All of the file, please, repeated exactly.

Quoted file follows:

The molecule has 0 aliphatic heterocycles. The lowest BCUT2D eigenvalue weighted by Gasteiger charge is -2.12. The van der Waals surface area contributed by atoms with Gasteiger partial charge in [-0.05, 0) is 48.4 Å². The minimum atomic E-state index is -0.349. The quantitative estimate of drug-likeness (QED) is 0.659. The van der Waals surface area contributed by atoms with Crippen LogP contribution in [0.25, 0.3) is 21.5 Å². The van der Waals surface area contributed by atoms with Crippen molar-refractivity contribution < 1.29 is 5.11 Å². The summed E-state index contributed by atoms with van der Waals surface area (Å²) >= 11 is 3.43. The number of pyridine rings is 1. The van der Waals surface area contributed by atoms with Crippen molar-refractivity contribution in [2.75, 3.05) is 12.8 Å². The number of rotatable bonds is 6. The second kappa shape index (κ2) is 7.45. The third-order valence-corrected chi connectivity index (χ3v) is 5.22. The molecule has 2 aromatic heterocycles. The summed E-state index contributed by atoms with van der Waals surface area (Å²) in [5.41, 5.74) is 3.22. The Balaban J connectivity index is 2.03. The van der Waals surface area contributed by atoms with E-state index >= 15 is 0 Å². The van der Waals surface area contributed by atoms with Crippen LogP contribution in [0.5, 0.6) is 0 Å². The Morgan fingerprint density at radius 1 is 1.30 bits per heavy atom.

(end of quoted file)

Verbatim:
The molecule has 0 aliphatic heterocycles. The lowest BCUT2D eigenvalue weighted by Gasteiger charge is -2.12. The van der Waals surface area contributed by atoms with Gasteiger partial charge in [-0.05, 0) is 48.4 Å². The minimum atomic E-state index is -0.349. The quantitative estimate of drug-likeness (QED) is 0.659. The van der Waals surface area contributed by atoms with Crippen LogP contribution in [0.25, 0.3) is 21.5 Å². The van der Waals surface area contributed by atoms with Crippen molar-refractivity contribution < 1.29 is 5.11 Å². The summed E-state index contributed by atoms with van der Waals surface area (Å²) >= 11 is 3.43. The number of pyridine rings is 1. The van der Waals surface area contributed by atoms with Crippen molar-refractivity contribution in [2.75, 3.05) is 12.8 Å². The number of rotatable bonds is 6. The second kappa shape index (κ2) is 7.45. The third-order valence-corrected chi connectivity index (χ3v) is 5.22. The molecule has 2 aromatic heterocycles. The summed E-state index contributed by atoms with van der Waals surface area (Å²) in [5.41, 5.74) is 3.22. The Balaban J connectivity index is 2.03. The van der Waals surface area contributed by atoms with E-state index >= 15 is 0 Å². The van der Waals surface area contributed by atoms with Crippen LogP contribution in [0.5, 0.6) is 0 Å². The Morgan fingerprint density at radius 1 is 1.30 bits per heavy atom.